Splitting Tigers, Lumping Rabbits

Rachel Lovinger   April 15, 2009


Don’t fall for this myth mis-categorization so quickly. (image via lairweb)

Sometimes people ask, “Can you teach me how to categorize things?” and I’m never quite sure how to approach that. How do you teach someone to do something that seems like second nature? I think everyone already has the basic, underlying skills required. At its core, categorization is about lumping similar things together into a group and splitting distinctly different things into separate groups. These are skills that nearly every child learns during early development.

You can see it as they learn to speak and make early mistakes. For example, when a young child first learns the word “bunny,” she quickly figures out that “bunny” represents multiple individual objects (unlike the word “mommy,” which she uses to refer to one unique person in her life). But for a brief time she will misapply the word bunny to anything white and fluffy. She is lumping in many things that aren’t bunnies, but through trial and error she will learn to split off the things that don’t qualify.

So do people lose the ability to do this? It’s a fundamental aspect of developmental psychology – I don’t think we’d be able to communicate effectively without this skill. My theory is that people just lack confidence that the categories they come up with will be effective and will make sense to others. My best piece of advice is this: You just need to find the right balance between lumping and splitting.

Too much lumping will result in categories that are vague and meaningless. Too much splitting will lead to fine distinctions that are confusing, and the number of categories will become unwieldy. There’s no “magic number,” but take a cue from the scale of the groups. Ideally each of the categories should contain a similar number of items. It doesn’t have to be exactly the same number, but you don’t want one category to have 5 items and another to have 500. If your organization scheme is out of balance like that, try splitting up the larger groups, and lumping some of the smaller, related groups together.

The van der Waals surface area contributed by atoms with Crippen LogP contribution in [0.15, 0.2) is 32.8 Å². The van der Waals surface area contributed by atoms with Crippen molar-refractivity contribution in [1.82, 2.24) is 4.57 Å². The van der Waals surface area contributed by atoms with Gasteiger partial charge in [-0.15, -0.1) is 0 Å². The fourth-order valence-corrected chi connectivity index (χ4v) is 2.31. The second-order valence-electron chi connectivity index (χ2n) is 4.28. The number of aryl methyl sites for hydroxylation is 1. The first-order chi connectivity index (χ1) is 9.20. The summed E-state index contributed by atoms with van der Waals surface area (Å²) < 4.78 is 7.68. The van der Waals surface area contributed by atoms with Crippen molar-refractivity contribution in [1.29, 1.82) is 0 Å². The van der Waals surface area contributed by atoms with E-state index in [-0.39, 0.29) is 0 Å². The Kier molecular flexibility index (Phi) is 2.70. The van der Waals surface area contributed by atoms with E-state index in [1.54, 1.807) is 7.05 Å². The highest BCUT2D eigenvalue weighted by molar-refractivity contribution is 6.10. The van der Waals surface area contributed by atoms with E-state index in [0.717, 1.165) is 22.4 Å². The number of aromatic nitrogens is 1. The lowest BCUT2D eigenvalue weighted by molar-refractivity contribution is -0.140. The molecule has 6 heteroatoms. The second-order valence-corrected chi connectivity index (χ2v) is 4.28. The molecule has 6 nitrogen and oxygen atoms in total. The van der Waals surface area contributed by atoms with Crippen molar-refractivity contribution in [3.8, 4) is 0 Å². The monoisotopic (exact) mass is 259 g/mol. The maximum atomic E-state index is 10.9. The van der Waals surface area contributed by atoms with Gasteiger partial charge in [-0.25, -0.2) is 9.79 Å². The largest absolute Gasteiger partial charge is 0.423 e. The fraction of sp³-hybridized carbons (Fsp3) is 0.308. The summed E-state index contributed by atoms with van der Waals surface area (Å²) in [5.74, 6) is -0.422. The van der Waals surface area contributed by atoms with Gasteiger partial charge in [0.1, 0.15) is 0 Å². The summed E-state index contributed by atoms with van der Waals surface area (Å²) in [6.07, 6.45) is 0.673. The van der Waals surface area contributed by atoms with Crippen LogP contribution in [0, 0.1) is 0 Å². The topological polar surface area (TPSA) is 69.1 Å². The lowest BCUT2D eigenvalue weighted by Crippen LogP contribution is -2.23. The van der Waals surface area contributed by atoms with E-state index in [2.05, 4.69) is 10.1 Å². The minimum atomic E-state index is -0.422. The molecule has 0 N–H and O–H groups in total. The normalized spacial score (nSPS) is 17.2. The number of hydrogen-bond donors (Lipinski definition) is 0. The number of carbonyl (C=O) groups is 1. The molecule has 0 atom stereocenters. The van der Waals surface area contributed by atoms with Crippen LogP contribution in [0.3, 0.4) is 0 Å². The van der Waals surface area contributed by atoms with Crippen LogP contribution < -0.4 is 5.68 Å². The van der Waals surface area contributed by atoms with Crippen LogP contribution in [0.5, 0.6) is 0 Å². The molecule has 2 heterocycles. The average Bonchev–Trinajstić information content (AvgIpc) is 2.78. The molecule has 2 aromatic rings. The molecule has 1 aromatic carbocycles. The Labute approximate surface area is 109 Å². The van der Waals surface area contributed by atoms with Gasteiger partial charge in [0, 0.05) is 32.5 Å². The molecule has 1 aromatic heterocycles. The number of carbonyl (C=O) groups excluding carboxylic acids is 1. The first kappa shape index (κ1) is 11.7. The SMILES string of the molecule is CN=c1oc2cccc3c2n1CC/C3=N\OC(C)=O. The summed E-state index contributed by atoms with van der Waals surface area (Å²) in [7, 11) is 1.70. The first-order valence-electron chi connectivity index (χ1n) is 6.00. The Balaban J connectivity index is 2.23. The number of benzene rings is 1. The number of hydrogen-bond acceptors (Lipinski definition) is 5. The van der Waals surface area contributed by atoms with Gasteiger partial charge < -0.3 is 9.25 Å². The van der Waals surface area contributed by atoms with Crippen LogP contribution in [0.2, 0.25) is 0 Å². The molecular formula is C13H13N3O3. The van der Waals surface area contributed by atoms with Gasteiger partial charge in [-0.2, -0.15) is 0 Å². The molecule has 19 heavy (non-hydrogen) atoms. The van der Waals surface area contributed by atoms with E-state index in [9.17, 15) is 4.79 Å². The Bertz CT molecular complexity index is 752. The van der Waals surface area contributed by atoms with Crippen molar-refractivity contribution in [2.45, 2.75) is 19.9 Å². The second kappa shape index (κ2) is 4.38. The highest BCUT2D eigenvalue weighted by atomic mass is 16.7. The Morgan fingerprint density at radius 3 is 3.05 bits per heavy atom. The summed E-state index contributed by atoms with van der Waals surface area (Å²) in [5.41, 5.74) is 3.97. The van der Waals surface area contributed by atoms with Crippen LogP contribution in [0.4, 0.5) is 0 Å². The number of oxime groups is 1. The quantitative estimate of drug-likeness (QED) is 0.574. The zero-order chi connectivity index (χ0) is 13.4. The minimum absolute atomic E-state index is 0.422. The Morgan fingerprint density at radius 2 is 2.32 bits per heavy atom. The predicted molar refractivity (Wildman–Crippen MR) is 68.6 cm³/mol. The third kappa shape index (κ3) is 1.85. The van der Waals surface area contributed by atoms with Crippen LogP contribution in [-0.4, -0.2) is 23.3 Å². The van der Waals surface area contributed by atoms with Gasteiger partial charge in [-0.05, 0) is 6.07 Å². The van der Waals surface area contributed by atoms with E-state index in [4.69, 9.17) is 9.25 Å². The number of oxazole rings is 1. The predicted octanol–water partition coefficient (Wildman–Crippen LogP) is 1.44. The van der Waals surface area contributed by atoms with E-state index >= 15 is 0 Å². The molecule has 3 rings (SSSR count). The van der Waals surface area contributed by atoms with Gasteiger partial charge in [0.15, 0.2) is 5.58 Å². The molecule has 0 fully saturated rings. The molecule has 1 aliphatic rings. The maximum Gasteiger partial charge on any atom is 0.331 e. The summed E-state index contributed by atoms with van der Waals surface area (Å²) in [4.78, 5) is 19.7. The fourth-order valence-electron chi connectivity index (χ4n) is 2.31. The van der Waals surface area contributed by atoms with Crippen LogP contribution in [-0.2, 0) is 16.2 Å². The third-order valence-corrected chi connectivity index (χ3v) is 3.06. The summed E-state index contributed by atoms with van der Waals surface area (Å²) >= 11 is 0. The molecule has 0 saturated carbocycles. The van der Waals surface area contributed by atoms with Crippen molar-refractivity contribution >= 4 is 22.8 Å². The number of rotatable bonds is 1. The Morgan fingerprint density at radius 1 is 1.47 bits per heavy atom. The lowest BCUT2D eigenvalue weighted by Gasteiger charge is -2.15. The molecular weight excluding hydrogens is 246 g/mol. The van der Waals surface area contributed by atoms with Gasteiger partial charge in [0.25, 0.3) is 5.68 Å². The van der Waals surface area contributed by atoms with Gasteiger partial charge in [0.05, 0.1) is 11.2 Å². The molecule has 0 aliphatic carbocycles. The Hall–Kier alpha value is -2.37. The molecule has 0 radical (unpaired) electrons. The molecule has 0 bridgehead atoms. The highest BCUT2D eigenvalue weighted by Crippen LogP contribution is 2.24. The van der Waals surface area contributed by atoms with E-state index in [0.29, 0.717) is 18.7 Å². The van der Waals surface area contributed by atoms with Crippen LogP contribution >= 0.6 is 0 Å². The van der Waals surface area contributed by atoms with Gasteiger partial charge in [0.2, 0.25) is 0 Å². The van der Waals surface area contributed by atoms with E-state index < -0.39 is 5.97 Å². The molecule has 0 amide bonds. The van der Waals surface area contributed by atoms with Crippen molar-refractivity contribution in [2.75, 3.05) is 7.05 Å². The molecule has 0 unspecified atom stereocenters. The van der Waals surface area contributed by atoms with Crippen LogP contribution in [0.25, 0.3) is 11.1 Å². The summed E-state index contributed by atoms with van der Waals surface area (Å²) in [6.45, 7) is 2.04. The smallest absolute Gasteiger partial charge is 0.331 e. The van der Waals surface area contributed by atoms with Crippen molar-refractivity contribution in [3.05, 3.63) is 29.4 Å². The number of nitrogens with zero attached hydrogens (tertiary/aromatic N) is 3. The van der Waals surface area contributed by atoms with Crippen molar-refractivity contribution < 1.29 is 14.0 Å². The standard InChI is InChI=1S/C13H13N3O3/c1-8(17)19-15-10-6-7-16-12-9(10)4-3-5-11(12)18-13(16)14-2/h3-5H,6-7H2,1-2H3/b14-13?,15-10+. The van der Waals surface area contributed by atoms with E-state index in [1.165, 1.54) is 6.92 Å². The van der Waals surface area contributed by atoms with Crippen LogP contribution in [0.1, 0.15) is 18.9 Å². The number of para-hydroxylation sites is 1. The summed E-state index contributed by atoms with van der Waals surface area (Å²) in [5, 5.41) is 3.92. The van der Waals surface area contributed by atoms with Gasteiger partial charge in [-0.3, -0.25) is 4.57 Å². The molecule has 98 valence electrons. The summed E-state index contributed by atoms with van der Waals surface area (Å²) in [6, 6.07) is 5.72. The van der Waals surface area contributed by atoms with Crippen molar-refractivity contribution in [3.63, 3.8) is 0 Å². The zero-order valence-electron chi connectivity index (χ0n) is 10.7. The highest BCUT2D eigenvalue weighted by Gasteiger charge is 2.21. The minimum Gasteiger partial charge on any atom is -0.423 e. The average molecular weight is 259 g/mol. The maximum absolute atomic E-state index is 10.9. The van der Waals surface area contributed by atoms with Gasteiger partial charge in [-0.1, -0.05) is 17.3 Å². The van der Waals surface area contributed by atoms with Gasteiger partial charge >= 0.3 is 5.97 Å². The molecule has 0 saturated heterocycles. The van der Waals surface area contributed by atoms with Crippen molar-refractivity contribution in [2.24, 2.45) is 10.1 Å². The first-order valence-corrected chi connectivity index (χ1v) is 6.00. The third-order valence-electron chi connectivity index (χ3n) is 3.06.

6 Responses

  1. Michael says:

    Very Interesting Info.

  2. Lizzie says:

    Your post reminds me of my never-ending quest to make my quicken categories work for me, not to mention trying to make file the tons of paper all over my desk (different clients, different work for the clients, you get the picture). It’s not a pretty sight…

    Been reading some various pieces on the whole human behavior/psychology aspects of human nature lately, including “Dominance & Delusion,” by M.A. Curtis, which looks into, as the title says, “Why We Do the Things we Do.” Very interesting take on various topics — I learned a lot about how we got to where we are today. Now if I could just get myself to where I’m organized today, I’d be all set!

  3. TobiJo says:

    Rachel, I like this principle. Could you come up with a list of principles like this? It would be great to have a short list of best practices for categorization. I have several books on categorization/classification and they get way to heady way too fast. You made this lumping/splitting thing easy to understand.

    Maybe also worth clarifying if you think categories are “one size fits all” or if amount of splitting or lumping depends on the audience. Maybe botanists and content strategists would love 500 categories, while other specific audiences would like fewer?

  4. Sounds like a good topic for a future post!

  5. nick heasman says:

    incredibly awesome picture

    also, nice neat entry, too, as TobiJo indicates

  6. […] At its core, categorization is about lumping similar things together into a group and splitting distinctly different things into separate groups.via Splitting Tigers, Lumping Rabbits – Scatter/Gather: a Razorfish blog about content strategy, p… […]

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